•  Seating for two individuals.  Maximum weight: 470 combined, including gear.
  •  Puncture resistance is high.
  •  Multiple air chambers; entire structure will not deflate or sink if one section sustains puncture.
  •  Leak-free guarantee (against manufacturer defects).
  •  Includes paddle holders and fishing rod holders; adjustable.
  •  Trolling motor for easier lake fishing; very quiet.
  •  Affordable for a 2-person kayak.
  •  Lightweight; about 40 lbs.

Cons:

  •   Paddles and air pump are sold separately.

There are a couple downsides to the Sevylor Coleman.  It doesn’t include paddles or an air pump, so you might have to purchase these if you don’t already have any.  Thankfully, they aren’t too expensive, which makes this two-person boat a great value nonetheless.  Unless you plan to use the fishing feature at least occasionally, you might find the rod holders annoying; they can get in the way when attempting to paddle.  On the other hand, the option of using the trolling motor when your arms get tired—even though you aren’t patrolling for fish—will appeal to many buyers.


2.  Sevylor Quickpak K1 1-Person Kayak

Another option from Sevylor, the Quikpak K1 is meant for one passenger, rather than two.  It sets up in just five minutes, boasts similarly strong construction to the Coleman, and weighs just 18 lbs.—meaning this model is sturdy and portable, perfect for kayakers of any skill level who want to take their boat on camping trips or hikes.

Related Post:  Best Tandem Fishing Kayaks of 2018 & Buying Guide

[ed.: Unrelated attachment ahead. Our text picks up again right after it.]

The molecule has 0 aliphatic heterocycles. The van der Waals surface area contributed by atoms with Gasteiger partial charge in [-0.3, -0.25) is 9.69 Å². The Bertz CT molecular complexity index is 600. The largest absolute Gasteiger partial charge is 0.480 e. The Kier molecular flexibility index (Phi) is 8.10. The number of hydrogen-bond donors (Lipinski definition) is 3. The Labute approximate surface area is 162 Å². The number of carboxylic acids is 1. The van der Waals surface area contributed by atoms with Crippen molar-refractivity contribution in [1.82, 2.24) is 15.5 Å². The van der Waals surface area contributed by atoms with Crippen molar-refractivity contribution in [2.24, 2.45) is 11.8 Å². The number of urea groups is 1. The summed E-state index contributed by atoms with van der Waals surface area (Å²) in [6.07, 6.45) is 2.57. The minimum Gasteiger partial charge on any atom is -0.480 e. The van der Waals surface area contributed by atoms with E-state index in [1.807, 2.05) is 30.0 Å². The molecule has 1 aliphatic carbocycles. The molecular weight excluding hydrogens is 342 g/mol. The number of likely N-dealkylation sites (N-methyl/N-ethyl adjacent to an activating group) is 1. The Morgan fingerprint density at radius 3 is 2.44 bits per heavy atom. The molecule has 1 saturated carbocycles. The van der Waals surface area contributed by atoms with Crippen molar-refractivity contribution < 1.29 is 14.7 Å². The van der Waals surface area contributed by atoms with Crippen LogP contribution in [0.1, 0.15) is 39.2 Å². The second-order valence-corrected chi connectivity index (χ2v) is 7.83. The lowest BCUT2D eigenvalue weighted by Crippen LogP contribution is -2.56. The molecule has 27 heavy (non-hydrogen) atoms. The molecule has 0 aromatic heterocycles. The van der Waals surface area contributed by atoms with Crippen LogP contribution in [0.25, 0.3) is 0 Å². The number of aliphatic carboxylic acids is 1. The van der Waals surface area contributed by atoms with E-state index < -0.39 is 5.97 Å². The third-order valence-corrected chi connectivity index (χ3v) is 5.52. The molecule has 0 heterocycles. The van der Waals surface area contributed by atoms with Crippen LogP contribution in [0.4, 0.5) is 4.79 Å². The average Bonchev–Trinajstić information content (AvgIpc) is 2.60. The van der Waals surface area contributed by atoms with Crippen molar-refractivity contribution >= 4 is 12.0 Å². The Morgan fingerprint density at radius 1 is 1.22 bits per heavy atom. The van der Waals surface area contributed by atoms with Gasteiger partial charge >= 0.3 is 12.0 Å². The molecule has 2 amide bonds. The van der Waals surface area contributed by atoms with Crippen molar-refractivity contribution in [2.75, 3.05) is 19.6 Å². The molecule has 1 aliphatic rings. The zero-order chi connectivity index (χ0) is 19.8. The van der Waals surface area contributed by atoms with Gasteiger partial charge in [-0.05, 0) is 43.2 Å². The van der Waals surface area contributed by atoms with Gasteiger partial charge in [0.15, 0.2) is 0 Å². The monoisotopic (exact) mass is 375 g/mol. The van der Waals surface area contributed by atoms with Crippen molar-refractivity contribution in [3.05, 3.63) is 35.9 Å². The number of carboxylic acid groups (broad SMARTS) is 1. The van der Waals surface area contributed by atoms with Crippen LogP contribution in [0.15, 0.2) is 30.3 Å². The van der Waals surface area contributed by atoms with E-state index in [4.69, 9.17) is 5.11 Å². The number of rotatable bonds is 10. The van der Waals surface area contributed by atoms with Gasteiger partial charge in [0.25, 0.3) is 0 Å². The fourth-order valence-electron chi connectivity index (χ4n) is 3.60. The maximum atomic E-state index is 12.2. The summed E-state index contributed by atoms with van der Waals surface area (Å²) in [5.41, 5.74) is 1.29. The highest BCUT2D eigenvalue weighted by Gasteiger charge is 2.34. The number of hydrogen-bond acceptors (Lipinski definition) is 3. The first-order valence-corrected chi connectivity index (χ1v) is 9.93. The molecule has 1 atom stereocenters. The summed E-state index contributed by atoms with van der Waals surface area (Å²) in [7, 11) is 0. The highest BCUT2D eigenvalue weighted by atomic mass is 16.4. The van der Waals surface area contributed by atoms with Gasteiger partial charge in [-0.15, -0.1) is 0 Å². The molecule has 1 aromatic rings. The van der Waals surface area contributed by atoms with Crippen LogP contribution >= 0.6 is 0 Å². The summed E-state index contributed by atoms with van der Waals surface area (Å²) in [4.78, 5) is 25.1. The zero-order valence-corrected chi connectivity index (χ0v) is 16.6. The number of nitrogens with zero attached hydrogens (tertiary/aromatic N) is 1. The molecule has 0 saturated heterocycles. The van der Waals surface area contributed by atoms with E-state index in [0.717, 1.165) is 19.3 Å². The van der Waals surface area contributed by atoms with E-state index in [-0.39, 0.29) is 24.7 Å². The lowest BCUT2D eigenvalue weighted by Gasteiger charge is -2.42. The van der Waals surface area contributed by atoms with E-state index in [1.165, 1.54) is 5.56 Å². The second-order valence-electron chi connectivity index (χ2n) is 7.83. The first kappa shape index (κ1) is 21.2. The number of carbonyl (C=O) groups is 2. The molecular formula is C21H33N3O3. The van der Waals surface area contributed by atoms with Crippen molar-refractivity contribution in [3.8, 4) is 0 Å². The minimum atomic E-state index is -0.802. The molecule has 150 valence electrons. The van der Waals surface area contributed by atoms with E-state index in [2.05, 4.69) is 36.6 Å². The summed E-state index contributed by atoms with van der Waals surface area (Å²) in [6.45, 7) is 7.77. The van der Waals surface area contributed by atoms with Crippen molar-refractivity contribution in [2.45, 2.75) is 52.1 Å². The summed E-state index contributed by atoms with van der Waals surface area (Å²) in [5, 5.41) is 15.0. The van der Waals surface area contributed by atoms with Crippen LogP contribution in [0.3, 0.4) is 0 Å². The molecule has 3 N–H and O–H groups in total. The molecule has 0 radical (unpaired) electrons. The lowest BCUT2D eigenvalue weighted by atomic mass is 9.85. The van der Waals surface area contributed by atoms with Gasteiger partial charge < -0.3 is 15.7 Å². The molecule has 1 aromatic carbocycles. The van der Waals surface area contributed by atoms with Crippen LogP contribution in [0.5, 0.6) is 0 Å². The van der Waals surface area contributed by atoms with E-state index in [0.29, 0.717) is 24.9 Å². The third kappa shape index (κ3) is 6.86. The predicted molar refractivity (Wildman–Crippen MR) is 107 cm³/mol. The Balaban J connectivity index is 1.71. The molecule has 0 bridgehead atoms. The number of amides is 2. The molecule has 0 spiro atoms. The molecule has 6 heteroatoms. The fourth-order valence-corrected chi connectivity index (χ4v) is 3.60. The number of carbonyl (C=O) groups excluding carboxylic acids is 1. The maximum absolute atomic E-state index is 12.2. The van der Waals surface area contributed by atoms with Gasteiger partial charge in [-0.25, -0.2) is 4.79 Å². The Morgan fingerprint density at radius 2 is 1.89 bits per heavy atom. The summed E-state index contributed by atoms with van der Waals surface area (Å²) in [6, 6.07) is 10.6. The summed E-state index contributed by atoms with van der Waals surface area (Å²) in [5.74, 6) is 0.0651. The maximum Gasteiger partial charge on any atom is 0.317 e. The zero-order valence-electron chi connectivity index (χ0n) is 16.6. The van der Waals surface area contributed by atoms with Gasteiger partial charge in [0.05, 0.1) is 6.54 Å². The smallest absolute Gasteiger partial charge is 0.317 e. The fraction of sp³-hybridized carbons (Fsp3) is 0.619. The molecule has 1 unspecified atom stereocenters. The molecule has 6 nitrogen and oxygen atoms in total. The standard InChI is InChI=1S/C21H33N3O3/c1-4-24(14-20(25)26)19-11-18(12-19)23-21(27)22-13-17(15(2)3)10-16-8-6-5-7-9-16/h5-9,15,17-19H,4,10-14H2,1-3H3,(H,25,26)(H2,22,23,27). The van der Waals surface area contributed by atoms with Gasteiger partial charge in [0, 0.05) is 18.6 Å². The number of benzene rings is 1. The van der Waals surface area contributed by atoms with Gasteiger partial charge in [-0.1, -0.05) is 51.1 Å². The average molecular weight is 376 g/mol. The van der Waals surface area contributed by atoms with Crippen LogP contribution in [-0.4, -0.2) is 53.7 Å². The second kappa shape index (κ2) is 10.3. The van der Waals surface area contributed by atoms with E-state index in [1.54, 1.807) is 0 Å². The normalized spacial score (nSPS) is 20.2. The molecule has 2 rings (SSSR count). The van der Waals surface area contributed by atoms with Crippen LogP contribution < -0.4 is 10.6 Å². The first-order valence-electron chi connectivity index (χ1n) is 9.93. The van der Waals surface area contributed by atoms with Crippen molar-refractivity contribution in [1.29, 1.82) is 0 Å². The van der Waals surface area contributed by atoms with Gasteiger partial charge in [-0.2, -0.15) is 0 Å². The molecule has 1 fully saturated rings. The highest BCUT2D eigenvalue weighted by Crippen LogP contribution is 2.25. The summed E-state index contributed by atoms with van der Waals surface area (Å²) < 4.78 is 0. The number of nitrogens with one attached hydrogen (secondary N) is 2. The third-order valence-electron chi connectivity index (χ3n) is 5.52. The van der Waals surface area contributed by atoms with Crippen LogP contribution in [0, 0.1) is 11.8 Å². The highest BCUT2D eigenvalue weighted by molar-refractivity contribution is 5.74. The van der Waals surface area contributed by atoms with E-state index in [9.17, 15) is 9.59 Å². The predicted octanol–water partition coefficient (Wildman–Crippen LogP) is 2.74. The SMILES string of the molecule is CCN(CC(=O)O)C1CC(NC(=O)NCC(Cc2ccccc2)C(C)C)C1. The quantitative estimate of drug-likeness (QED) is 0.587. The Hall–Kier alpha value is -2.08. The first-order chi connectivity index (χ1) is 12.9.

Pros:

  •  Made of 21-gauge PVC and tarpaulin  bottom; good for resisting punctures.
  •  Multiple air chambers to prevent sinkage if kayak sustains a puncture.
  •  Like the Coleman, this features a leak-free guarantee.
  •  Dual-lock valve system allows for easier and faster inflation/deflation.
  •  Maximum occupancy: 1 person.  Maximum weight: 400 lbs.
  •  Lightweight at only 18 lbs., and very easy to set up.
  •  Includes double-ended paddle, air pump, and a padded seat that doubles as the kayak’s carrying system, which can be worn as a backpack.
  •  Very affordable.

Cons:

  •   Some users have reported the included paddle to be of poor quality and needing frequent tightening; might require upgrading.

Aside from the less-than-stellar paddle included with purchase, the Sevylor Quikpak K1 is an excellent beginner’s kayak.  Its price is very low, which is great for people just getting started who can’t or don’t want to spend a lot until they’re more experienced.  Its sit-on style (sitting on the kayak, rather than inside it) makes it easier to get on and off, and provides a more comfortable experience for larger riders who aren’t happy sitting in the confines of most sit-in styles.